7 of 11
Who's next?
Who's next?
JPMorgan Chase CEO Jamie Dimon

After Paulson and Geithner left the executives to contemplate what they could do to keep the world's markets from collapsing, the assembled alpha males began talking about Merrill Lynch in front of Thain. "Merrill could be the next to go," one participant said. A few minutes later, Thain got up and left the room, focused on negotiating a deal with Bank of America.

After Thain left, John Mack, the CEO of Morgan Stanley, spoke up. "Maybe we should let Merrill go down too," he said, according to several sources who were there.

Aghast, Jamie Dimon, the CEO of JPMorgan Chase, responded, "John, if we do that, how many hours do you think it would be before Fidelity would call you up and tell you it was no longer willing to roll your paper?"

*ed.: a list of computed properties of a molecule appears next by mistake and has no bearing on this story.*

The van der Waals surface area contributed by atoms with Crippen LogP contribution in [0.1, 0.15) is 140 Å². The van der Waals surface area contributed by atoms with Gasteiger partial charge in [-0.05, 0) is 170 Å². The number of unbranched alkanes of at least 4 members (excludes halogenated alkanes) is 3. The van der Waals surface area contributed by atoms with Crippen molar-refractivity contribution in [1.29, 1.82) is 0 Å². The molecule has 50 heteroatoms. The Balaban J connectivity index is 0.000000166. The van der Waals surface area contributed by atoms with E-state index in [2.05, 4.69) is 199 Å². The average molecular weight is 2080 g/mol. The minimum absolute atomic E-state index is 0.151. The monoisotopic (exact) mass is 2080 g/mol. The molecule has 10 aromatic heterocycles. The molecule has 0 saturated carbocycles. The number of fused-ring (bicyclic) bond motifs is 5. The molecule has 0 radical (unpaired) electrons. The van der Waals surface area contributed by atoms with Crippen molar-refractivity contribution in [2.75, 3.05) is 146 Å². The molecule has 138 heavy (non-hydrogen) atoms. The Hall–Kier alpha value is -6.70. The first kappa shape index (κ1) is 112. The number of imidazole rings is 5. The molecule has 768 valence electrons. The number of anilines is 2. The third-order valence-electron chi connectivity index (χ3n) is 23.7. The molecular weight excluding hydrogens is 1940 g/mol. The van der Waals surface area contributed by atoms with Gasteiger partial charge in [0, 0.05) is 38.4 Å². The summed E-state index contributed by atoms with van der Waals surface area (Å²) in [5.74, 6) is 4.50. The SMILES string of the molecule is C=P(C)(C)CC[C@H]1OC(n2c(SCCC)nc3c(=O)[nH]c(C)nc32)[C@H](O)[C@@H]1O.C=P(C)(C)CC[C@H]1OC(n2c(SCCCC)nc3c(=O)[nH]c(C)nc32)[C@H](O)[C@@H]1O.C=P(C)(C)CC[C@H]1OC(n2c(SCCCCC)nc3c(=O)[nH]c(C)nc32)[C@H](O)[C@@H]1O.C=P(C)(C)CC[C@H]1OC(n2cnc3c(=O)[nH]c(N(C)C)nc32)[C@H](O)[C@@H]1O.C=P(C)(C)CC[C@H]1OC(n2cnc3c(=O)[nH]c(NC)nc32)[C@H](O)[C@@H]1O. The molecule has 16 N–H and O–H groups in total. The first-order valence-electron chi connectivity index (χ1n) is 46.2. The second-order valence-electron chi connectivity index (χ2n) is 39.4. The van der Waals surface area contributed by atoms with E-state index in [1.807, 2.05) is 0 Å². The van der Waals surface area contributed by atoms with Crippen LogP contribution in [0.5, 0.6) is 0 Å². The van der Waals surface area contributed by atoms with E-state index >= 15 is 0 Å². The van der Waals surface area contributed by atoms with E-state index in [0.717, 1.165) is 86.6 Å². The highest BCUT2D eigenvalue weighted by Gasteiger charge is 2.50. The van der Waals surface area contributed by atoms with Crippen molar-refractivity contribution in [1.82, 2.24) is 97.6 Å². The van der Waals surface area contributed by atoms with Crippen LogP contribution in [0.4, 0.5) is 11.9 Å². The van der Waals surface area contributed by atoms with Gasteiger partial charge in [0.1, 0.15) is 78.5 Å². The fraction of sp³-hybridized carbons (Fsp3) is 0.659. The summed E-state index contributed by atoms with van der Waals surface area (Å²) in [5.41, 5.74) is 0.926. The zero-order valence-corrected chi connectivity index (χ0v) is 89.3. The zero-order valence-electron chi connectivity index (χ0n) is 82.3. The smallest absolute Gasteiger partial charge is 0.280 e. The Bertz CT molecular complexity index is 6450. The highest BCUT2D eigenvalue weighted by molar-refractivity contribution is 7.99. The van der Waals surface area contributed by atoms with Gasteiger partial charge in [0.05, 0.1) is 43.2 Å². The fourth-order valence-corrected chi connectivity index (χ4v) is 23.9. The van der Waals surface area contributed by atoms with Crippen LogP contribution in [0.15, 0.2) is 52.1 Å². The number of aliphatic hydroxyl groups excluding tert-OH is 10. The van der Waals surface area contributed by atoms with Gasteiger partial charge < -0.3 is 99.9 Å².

The group began to put together what became an agreement that every firm in the room would continue to do business with every other firm in the room and would create a multi-billion credit facility for the firms to use in an emergency in the wake of the presumed Lehman bankruptcy. "We figured all hell would break out the next day," one banker said.

NEXT: Paulson tells Lehman where to go
Last updated December 16 2008: 4:23 PM ET
The last days of Lehman Former Lehman Vice Chairman Barbara Byrne recounts the emotion and confusion surrounding the fall of the investment giant. More video
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A $50 billion deal in 48 hours Merrill CEO John Thain explains how the deal with Bank of America and his firm came together so quickly over the weekend. Morevideo

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